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16 Jan 2013
Company’s probable future strategy seems a little clearer as former Xsigo boss steps in to take the reins at networking company that recently bought Vyatta.
Lloyd Carney has been named as CEO at Brocade Communications, with immediate effect. He takes the reins of the networking company from Mike Klayko, who announced back in August 2012 that he would be step down once his replacement had been found. As well as the CEO role, Carney will also sit on Brocade’s board of directors.
“I believe Brocade is poised to leverage its heritage of strong innovation and significantly disrupt the status quo in the data networking industry,” said Carney, in a public statement. “There are profound changes happening across high tech today and Brocade has a great opportunity to lead that transformation through differentiated products and customer focus. Success here will accelerate profitable growth for our company and drive further value for our shareholders. I am very excited and honoured to lead Brocade at this time.
Speeches aside, a couple of things stand out about Carney’s appointment. First, Brocade has been the subject of buyout speculation for years - and Carney’s recent track record shows him to be adept at negotiating buyouts for companies he’s led in the past. Most recently, in his role as CEO of data centre fabric virtualisation specialist Xsigo, he oversaw the company’s July 2012 sale to Oracle. Before that, he sold network management company Micromuse to IBM back in 2005. Brocade may or may not be seeking a buyer. If it is, however, it has a more experienced executive in place now to make a deal happen.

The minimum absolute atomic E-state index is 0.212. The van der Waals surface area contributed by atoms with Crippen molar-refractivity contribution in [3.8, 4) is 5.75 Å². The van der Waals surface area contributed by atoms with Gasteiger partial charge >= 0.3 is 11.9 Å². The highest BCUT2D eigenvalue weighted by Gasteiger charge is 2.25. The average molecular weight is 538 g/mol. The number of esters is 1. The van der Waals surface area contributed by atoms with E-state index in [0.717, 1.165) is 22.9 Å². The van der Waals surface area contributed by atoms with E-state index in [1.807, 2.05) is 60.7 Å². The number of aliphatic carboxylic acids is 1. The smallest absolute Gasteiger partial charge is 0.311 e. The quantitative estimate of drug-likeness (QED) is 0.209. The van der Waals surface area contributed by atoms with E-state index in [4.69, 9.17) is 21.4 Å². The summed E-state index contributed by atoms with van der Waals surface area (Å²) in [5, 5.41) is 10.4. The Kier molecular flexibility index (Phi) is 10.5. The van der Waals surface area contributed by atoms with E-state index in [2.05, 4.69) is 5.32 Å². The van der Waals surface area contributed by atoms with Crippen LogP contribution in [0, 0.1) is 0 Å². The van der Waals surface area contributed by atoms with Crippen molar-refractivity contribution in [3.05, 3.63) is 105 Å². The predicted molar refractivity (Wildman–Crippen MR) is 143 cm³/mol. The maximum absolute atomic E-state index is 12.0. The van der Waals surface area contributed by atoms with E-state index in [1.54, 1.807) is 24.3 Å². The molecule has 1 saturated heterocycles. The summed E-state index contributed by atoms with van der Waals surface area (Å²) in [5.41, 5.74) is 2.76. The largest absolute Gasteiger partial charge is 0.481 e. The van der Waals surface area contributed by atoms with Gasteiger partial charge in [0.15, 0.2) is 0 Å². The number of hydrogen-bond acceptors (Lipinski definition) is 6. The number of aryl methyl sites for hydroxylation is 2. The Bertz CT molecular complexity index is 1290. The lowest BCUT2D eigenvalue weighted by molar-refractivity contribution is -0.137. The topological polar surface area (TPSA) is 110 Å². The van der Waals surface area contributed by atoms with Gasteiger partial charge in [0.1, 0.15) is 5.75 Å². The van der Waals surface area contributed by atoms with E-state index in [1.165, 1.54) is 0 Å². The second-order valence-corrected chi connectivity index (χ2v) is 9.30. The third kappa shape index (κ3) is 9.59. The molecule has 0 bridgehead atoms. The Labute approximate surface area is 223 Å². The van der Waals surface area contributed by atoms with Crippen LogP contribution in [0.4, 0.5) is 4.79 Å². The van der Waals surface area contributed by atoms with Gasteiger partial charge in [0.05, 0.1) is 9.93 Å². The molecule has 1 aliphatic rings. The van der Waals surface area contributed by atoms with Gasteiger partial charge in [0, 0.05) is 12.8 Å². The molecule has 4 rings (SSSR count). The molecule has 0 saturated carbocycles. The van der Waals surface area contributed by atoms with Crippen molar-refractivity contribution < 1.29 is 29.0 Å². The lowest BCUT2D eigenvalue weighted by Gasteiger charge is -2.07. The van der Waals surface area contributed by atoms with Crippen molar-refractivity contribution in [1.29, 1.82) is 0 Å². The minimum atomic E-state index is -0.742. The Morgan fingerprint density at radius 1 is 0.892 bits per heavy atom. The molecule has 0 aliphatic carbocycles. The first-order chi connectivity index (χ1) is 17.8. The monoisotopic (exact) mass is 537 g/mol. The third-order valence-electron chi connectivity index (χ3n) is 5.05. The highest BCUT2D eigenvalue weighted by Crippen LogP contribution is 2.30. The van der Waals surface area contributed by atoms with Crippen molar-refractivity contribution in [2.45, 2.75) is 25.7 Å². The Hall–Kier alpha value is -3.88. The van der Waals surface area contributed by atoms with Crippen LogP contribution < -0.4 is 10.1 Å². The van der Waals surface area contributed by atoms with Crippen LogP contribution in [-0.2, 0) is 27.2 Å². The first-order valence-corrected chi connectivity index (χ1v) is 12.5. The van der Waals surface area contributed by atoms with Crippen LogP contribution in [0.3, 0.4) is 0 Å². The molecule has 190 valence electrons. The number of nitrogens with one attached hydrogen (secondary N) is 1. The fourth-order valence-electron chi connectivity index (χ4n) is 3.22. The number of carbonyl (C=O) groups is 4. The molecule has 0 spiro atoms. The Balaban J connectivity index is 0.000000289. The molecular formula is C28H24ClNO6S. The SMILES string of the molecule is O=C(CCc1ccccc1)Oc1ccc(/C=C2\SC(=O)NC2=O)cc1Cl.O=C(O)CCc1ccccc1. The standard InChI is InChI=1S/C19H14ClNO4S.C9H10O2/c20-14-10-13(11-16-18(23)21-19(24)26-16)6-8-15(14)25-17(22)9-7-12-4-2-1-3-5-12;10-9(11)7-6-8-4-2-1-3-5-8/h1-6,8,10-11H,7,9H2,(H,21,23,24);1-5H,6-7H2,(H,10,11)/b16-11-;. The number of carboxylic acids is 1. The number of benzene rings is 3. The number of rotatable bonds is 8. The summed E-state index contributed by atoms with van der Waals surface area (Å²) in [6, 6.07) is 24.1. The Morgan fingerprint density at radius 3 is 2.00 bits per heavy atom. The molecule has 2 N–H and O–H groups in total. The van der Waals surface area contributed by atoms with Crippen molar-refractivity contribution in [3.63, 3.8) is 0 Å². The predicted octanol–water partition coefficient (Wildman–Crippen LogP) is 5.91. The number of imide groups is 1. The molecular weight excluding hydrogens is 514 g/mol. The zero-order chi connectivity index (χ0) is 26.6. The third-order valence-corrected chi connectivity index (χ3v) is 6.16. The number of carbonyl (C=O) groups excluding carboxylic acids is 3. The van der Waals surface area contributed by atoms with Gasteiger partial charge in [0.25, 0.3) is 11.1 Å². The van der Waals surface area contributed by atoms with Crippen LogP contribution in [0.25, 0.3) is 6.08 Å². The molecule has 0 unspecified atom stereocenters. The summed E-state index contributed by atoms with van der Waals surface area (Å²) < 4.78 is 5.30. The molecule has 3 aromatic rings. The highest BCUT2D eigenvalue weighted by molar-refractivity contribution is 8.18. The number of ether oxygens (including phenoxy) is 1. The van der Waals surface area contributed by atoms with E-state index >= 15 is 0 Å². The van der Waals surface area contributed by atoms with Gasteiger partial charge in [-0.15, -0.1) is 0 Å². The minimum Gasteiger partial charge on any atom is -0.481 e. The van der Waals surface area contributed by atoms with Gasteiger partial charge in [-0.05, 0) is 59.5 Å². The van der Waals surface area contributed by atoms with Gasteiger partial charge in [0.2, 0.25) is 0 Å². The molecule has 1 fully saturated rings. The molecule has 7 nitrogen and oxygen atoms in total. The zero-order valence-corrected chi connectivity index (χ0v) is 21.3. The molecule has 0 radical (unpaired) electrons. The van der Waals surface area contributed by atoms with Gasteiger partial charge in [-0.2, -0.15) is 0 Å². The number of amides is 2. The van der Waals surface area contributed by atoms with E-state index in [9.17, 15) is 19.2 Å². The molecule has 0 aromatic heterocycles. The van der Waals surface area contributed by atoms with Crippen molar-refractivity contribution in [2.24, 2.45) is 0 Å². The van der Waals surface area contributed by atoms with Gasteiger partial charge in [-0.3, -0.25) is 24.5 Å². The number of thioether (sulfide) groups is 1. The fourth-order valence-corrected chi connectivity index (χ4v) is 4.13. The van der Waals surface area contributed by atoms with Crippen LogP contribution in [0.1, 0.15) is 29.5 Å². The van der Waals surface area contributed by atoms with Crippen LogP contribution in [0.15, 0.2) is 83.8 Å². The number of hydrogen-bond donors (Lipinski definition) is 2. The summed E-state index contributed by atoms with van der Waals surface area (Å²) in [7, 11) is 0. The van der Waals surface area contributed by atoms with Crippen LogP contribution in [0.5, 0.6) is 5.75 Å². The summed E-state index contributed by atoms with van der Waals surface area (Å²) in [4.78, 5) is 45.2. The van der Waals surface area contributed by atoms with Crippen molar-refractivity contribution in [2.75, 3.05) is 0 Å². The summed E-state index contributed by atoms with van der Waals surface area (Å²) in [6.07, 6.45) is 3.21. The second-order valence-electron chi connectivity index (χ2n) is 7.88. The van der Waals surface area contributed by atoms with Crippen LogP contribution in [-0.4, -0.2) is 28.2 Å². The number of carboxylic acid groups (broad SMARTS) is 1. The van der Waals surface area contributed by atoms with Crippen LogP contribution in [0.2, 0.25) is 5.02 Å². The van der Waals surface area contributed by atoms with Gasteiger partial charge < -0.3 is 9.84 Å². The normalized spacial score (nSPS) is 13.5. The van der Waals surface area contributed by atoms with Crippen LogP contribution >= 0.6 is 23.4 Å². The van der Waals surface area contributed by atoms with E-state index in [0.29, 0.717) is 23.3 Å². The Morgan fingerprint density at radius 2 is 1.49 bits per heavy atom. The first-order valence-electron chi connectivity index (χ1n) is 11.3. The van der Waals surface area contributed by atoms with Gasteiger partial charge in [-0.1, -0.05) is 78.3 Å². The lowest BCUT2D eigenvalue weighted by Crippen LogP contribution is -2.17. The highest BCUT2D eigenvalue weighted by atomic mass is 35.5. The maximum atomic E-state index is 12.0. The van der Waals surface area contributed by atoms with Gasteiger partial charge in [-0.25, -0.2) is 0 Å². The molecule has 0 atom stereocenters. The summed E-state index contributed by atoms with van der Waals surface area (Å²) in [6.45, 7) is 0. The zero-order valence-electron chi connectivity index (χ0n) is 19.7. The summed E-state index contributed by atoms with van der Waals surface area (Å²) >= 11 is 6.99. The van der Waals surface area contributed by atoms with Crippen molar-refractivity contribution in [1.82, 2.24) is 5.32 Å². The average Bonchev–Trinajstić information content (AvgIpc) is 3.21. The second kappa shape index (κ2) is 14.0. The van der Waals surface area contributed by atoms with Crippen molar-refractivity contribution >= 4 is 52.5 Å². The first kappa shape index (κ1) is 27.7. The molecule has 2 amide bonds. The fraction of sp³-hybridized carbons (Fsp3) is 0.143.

If it’s not seeking a buyer, however, there’s something else that stands out about this deal: as former CEO at Xsigo, Carney may be a very good person to help Brocade make the most of its November 2012 acquisition of Vyatta. The two start-ups had a history of working together prior to their acquisitions by Oracle and Brocade, respectively: the combination of Vyatta’s network operating system for connecting physical, virtual and cloud environments and Xsigo’s Server Fabric technology for virtual connectivity in data centres has formed the basis of a partnership between the two since mid-2011 and represents a pretty powerful proposition for software-defined networks (SDNs), say analysts. This is an area in which Brocade must make headway - and fast - so more expertise in this area can only be a good thing.
Also working in Carney’s favour will be the fact that he’s already got powerful allies at Brocade, having worked for the chairman of Brocade’s board of directors, David House, while House was CEO at Bay Networks in the late 1990s.
“After a thorough and robust search process, the Board believes that Mr Carney is the ideal leader to take Brocade to the next level,” said House, in a public statement. The nature of that ‘next level’ - whether it’s the sale of the company or an acceleration of its SDN strategy - is still wide open to speculation, however.